Warner Bros. invested a ton of money to revitalize the aging Superman franchise. Their new effort begins with great casting. British actor Henry Cavill has the buffed body and squared-jaw good looks to be the "Man of Steel." He also projects a genuine sensitivity that adds depth to our hero.
A serious Russell Crowe plays his Kryptonian father, Jor-El. Kevin Costner is Jonathan Kent, the Kansas farmer who becomes his earthly stepdad. Amy Adams is perfect as intrepid reporter Lois Lane. The special effects are as eye-popping and dazzling as you could expect.
The opening sequence provides a captivating study of the origin story. It jumps back and forth in time between two planets and two realities. Thoughtful dialogue and intriguing incidents portray the early days of the saga. But this very promising start gives way to complete sensory overload as the computer graphics take over all aspects of the movie.
The final 90 minutes of this overlong epic contain nothing but combat action. It's a reckless demolition derby between Superman and his equally super enemies from Krypton. The explosive battles are dense, loud and relentless. They numb the mind and make you forget the wonderful beginnings of this tale.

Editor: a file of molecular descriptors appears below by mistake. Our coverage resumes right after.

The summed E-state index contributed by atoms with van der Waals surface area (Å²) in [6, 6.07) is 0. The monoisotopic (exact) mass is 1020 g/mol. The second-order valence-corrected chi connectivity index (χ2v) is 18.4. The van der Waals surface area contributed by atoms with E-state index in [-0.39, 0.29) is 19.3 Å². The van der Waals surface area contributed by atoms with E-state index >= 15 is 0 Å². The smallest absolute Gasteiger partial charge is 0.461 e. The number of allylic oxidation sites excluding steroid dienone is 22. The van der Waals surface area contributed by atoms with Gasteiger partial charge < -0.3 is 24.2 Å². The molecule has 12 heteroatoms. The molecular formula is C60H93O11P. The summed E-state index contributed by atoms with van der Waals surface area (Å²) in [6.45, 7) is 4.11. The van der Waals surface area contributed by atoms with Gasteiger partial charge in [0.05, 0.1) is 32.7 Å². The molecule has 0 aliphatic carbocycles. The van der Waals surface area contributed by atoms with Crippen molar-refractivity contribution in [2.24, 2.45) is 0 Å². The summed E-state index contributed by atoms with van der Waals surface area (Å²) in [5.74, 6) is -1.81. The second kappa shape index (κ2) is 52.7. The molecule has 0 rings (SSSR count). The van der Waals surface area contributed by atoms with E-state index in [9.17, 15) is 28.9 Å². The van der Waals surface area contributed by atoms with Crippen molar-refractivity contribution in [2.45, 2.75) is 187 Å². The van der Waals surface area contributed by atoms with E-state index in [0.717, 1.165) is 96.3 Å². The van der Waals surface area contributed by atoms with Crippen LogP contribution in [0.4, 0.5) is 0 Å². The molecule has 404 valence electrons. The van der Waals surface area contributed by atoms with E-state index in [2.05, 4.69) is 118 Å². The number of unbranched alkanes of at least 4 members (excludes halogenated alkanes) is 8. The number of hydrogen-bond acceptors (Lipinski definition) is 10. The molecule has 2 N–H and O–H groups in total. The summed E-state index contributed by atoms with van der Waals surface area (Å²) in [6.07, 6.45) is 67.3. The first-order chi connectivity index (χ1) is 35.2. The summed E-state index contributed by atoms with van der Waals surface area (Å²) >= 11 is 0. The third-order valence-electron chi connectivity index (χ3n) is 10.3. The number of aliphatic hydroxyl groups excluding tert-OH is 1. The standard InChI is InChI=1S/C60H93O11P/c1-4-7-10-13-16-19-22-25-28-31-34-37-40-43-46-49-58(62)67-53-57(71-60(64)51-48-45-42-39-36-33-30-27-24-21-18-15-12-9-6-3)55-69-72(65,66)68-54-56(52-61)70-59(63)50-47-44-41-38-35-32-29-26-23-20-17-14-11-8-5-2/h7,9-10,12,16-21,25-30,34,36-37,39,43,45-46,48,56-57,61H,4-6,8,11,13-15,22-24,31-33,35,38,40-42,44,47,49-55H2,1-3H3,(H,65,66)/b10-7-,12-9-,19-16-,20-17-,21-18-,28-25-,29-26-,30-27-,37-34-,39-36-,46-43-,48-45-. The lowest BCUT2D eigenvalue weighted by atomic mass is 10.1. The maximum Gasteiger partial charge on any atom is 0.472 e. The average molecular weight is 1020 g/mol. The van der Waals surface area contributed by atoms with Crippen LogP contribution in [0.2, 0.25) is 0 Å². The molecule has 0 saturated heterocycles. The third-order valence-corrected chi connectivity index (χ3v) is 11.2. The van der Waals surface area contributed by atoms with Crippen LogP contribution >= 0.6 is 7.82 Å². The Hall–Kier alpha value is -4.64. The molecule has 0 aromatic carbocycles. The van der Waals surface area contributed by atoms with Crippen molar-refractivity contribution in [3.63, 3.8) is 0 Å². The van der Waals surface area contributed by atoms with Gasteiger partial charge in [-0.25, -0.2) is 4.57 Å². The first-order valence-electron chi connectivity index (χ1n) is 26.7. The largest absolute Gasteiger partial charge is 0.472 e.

'The End'? Let's hope not
A Hollywood party of real A- and B-list celebrities turns disastrous in "This Is The End." Co-written and starring Seth Rogen, this is the raunchy, outrageous, hilarious dark comedy that "The Hangover Part III" should have been.
The winning premise is all the actors are playing what we assume to be versions of themselves — Rogen, James Franco, Jonah Hill, Craig Robinson, Danny McBride and Jay Baruchel — while holed up in Franco's home after witnessing calamitous death and destruction.
Pillars of fire, beams of blue light and demonic-looking beasts abound. Could this really be Armageddon, and if so, are these guys going to heaven or hell, and why?
Egos, insecurities and lots of pot feed their stoner stupidity with wild abandon. One of the funniest, most outrageous scenes is a heated argument between Franco and McBride over a certain body function which cannot be described here.
There are many howl-out-loud moments and some crazy-good cameos here — Michael Cera and Emma Watson, to name just two. Blink and you may miss Paul Rudd, Mindy Kaling, Rihanna (still a bad actress, even when playing herself) and Channing Tatum.
But like many of Rogen's films, there's an underlying sweetness, a man-child vulnerability that makes it tough to completely write these guys off as just losers with money. The proof is in the hilariously unexpected ending that will have you beaming.
JOHN DEPKO is a retired senior investigator for the Orange County public defender's office. He lives in Costa Mesa and works as a licensed private investigator. SUSANNE PEREZ lives in Costa Mesa and is an executive assistant for a company in Irvine.Copyright © 2015, The Baltimore Sun